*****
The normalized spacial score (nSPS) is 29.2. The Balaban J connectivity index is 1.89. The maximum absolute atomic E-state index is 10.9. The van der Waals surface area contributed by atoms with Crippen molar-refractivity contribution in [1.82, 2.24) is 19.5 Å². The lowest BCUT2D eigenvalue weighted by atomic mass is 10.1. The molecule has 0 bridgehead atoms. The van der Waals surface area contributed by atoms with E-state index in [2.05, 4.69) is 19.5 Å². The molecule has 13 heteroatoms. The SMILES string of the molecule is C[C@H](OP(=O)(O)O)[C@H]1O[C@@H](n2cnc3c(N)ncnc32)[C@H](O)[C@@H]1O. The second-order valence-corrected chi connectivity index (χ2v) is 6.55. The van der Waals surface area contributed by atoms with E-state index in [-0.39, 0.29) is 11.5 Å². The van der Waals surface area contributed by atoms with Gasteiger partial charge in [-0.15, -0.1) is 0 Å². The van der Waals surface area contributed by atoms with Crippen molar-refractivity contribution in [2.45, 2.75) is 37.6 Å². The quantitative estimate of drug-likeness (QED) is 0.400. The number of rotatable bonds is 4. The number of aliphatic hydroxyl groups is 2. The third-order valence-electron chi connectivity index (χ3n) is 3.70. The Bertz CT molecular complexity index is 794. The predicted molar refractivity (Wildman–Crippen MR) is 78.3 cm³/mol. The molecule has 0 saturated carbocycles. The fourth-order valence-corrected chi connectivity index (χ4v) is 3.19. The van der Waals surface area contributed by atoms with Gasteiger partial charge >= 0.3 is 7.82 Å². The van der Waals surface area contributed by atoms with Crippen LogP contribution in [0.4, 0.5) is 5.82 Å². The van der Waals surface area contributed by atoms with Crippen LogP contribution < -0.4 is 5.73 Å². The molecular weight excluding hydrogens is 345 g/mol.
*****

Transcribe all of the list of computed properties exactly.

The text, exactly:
The normalized spacial score (nSPS) is 29.2. The Balaban J connectivity index is 1.89. The maximum absolute atomic E-state index is 10.9. The van der Waals surface area contributed by atoms with Crippen molar-refractivity contribution in [1.82, 2.24) is 19.5 Å². The lowest BCUT2D eigenvalue weighted by atomic mass is 10.1. The molecule has 0 bridgehead atoms. The van der Waals surface area contributed by atoms with E-state index in [2.05, 4.69) is 19.5 Å². The molecule has 13 heteroatoms. The SMILES string of the molecule is C[C@H](OP(=O)(O)O)[C@H]1O[C@@H](n2cnc3c(N)ncnc32)[C@H](O)[C@@H]1O. The second-order valence-corrected chi connectivity index (χ2v) is 6.55. The van der Waals surface area contributed by atoms with E-state index in [-0.39, 0.29) is 11.5 Å². The van der Waals surface area contributed by atoms with Gasteiger partial charge in [-0.15, -0.1) is 0 Å². The van der Waals surface area contributed by atoms with Crippen molar-refractivity contribution in [2.45, 2.75) is 37.6 Å². The quantitative estimate of drug-likeness (QED) is 0.400. The number of rotatable bonds is 4. The number of aliphatic hydroxyl groups is 2. The third-order valence-electron chi connectivity index (χ3n) is 3.70. The Bertz CT molecular complexity index is 794. The predicted molar refractivity (Wildman–Crippen MR) is 78.3 cm³/mol. The molecule has 0 saturated carbocycles. The fourth-order valence-corrected chi connectivity index (χ4v) is 3.19. The van der Waals surface area contributed by atoms with Gasteiger partial charge >= 0.3 is 7.82 Å². The van der Waals surface area contributed by atoms with Crippen LogP contribution in [0.4, 0.5) is 5.82 Å². The van der Waals surface area contributed by atoms with Crippen LogP contribution < -0.4 is 5.73 Å². The molecular weight excluding hydrogens is 345 g/mol.